I had always sort of subconsiously resisted the idea of being baptized. Since the Bible teaches baptism, I didn't exactly deny it, but it kind of struck me as a back-hills-of-Kentucky sort of thing to do, and I felt that since I was a believer, that should be enough and I shouldn't have to degrade myself with that sort of thing.
I was in the Army at the time, and specifically, was on guard duty at about two in the morning. I was armed (if you can call it that) with a tent peg and was walking around the 24 tanks of my company in the middle of the woods about five dusty miles from our barracks in Erlangen, West Germany. As I passed each tank I gave it a wack with the tent peg and said a prayer. Suddenly, at one tank, I remembered that the Church of God military mission in Furth was having a baptism ceremony later that day and I felt sure I should attend the ceremony and be baptized.
But that morning my platoon sergeant denied my request to take the afternoon off.
So I went off in the woods and sat under a tree to pray. As I was there, he walked by and asked if I was okay. Yes, I said, I was just praying.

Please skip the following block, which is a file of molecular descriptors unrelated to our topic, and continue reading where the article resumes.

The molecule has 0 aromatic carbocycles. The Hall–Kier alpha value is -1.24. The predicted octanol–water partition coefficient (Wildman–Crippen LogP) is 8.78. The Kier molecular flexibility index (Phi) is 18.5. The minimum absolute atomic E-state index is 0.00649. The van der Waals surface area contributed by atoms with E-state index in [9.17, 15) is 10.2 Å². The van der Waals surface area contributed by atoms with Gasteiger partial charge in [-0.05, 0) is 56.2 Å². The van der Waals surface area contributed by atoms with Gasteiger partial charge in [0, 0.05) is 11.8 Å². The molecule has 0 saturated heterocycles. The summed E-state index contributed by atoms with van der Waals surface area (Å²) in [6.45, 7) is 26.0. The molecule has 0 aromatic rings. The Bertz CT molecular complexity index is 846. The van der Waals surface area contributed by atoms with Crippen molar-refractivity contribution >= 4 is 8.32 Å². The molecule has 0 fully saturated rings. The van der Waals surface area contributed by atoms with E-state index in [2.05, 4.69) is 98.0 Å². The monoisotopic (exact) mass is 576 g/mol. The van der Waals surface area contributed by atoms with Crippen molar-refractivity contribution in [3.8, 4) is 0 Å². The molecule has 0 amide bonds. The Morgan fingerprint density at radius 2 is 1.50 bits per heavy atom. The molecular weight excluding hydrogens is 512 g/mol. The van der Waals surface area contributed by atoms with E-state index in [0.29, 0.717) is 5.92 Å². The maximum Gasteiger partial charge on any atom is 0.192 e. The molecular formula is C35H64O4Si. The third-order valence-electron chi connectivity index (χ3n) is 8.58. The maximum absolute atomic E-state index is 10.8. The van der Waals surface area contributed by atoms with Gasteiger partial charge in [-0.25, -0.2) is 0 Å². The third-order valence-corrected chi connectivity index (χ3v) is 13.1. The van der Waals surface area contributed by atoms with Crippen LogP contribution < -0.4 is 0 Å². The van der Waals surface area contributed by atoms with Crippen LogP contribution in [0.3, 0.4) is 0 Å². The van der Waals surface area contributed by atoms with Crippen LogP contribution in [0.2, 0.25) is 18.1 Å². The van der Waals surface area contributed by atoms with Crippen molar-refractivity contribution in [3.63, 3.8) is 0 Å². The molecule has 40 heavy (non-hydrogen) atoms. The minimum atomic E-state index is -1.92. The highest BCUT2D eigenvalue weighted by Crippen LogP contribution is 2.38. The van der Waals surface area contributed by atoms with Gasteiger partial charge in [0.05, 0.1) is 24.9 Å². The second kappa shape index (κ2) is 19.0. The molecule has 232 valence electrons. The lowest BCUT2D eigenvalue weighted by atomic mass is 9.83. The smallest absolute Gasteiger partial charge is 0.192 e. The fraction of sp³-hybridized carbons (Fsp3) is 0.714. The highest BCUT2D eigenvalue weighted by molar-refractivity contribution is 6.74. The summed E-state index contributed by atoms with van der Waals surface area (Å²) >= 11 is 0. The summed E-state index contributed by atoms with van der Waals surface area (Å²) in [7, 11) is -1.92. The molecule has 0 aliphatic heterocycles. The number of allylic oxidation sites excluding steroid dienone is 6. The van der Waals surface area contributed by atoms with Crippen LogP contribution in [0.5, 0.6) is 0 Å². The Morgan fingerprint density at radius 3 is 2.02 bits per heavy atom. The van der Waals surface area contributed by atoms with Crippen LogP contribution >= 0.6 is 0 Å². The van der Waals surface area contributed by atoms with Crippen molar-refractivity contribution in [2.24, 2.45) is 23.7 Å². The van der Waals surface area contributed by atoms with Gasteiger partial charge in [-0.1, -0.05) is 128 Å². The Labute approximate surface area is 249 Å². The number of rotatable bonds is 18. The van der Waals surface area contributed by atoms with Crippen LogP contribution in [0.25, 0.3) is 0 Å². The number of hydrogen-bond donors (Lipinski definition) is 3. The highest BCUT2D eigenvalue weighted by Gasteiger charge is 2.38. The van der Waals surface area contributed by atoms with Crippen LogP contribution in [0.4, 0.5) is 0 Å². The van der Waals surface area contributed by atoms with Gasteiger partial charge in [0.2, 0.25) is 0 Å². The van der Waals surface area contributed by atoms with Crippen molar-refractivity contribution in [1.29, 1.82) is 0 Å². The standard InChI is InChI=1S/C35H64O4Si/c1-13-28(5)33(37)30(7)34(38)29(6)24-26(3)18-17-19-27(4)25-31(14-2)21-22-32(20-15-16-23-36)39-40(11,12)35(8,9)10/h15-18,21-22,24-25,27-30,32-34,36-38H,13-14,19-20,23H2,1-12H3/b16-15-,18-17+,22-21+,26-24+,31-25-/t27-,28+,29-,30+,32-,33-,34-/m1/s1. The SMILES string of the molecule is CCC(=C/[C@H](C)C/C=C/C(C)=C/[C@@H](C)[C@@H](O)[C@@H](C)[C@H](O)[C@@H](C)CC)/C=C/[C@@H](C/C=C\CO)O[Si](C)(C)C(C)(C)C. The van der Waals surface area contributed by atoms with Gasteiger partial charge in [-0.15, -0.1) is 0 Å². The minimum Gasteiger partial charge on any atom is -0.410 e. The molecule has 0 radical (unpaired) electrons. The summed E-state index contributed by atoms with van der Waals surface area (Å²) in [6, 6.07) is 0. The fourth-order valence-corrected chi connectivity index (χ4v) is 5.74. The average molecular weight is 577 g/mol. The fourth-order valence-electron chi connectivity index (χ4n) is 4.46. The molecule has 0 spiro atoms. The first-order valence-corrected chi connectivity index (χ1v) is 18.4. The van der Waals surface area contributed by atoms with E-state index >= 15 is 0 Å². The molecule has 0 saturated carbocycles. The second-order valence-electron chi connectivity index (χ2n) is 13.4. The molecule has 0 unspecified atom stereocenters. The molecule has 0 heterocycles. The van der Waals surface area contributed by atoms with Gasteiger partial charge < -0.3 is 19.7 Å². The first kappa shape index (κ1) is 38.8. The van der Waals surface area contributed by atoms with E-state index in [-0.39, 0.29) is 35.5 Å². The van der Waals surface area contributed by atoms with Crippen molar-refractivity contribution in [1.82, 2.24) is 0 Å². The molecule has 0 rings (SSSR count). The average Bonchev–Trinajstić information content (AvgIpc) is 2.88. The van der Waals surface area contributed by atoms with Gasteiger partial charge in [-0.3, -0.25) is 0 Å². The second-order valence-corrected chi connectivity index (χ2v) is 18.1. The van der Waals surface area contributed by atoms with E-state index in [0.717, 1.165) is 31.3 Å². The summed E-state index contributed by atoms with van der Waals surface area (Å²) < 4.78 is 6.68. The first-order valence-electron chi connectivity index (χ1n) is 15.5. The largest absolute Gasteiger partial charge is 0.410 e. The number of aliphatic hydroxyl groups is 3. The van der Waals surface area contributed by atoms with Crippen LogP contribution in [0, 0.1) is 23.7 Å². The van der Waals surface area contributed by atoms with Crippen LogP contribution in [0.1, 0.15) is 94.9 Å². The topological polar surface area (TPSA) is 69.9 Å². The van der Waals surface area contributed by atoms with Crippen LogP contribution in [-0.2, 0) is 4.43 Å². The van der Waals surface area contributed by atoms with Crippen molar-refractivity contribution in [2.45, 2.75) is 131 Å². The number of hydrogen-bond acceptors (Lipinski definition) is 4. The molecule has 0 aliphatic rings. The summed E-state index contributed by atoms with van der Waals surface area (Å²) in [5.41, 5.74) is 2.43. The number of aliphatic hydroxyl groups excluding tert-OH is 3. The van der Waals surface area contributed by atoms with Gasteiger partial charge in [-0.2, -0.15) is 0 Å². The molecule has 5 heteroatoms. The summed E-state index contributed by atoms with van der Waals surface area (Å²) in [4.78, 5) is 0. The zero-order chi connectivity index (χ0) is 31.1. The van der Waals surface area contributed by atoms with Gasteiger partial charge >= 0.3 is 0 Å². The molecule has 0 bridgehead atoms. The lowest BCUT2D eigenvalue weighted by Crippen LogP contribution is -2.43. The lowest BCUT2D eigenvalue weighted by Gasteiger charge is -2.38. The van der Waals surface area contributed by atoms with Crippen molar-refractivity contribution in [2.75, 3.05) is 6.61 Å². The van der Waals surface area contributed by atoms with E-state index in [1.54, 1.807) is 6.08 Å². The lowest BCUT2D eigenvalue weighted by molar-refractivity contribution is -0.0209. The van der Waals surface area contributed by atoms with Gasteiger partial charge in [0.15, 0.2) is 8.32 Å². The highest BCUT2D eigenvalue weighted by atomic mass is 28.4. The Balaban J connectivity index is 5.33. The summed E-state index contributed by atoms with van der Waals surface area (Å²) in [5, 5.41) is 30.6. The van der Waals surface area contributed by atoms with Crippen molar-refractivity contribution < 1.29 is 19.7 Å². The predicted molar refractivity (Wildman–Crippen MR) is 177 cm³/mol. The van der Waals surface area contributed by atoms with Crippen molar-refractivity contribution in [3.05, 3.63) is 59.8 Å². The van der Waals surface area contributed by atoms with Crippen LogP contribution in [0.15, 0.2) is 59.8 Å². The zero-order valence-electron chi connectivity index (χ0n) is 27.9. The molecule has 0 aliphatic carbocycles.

"Do you really want to get baptized?" he asked.
I assured him I did, and he relented. I could take the time off if I could find somebody to switch guard duty with, he said.
That was easy. Since my shift was in the afternoon, all I had to do was find somebody whose duty was in the middle of the night -- somebody who would rather get a good night's sleep.
Getting back to the barracks to change into my civilian clothes was more difficult. I waited for the lunch truck, but finally discovered it had left without me. So I walked down to the highway and stuck out my thumb. The second car to approach stopped. The driver, a German, lived right next to the barracks. He gave me a lift to the gate.
I rushed in, changed my clothes, hurried down to the train station and caught the last train that could get me to Furth on time. I sat and wondered how I would get back. Would they let me on the train looking like a soaked rat?
At Furth I ran across the plaza to the church, where I thought the ceremony was going to be held, but the door was locked. Suddenly, from a car behind me, Jim called my name. He was in the last car headed to the baptism, and I jumped in. I was supposed to have signed up earlier, but Jim convinced the pastor I was serious, so I was baptised in the Trans-Europa Canal, beneath the curious eyes of passengers on a nearby riverboat.
I got a ride back to the barracks from another church member, caught the dinner truck going out to the camp, and had a specially good time whacking tanks that night
Copyright 1996, Brad Haugaard.